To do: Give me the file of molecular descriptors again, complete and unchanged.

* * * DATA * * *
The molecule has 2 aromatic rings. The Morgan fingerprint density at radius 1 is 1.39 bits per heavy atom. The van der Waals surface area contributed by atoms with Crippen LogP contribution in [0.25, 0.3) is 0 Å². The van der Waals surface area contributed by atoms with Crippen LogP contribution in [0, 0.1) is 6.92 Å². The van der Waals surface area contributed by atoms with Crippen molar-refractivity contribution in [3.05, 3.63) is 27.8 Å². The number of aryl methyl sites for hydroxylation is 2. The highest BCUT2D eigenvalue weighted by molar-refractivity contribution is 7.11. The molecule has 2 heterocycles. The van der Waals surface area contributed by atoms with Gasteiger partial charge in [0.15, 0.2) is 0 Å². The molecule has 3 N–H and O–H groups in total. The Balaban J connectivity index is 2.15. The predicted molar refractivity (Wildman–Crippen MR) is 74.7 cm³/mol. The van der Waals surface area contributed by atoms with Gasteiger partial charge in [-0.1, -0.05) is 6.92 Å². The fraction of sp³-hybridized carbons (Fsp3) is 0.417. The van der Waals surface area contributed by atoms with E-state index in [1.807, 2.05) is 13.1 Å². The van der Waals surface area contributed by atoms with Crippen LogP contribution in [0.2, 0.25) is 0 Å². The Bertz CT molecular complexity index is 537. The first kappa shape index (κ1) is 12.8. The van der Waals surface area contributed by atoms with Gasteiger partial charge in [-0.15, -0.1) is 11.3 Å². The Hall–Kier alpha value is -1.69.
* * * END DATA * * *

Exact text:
The molecule has 2 aromatic rings. The Morgan fingerprint density at radius 1 is 1.39 bits per heavy atom. The van der Waals surface area contributed by atoms with Crippen LogP contribution in [0.25, 0.3) is 0 Å². The van der Waals surface area contributed by atoms with Crippen LogP contribution in [0, 0.1) is 6.92 Å². The van der Waals surface area contributed by atoms with Crippen molar-refractivity contribution in [3.05, 3.63) is 27.8 Å². The number of aryl methyl sites for hydroxylation is 2. The highest BCUT2D eigenvalue weighted by molar-refractivity contribution is 7.11. The molecule has 2 heterocycles. The van der Waals surface area contributed by atoms with Gasteiger partial charge in [0.15, 0.2) is 0 Å². The molecule has 3 N–H and O–H groups in total. The Balaban J connectivity index is 2.15. The predicted molar refractivity (Wildman–Crippen MR) is 74.7 cm³/mol. The van der Waals surface area contributed by atoms with Gasteiger partial charge in [-0.1, -0.05) is 6.92 Å². The fraction of sp³-hybridized carbons (Fsp3) is 0.417. The van der Waals surface area contributed by atoms with E-state index in [1.807, 2.05) is 13.1 Å². The van der Waals surface area contributed by atoms with Crippen LogP contribution in [0.2, 0.25) is 0 Å². The Bertz CT molecular complexity index is 537. The first kappa shape index (κ1) is 12.8. The van der Waals surface area contributed by atoms with Gasteiger partial charge in [-0.15, -0.1) is 11.3 Å². The Hall–Kier alpha value is -1.69.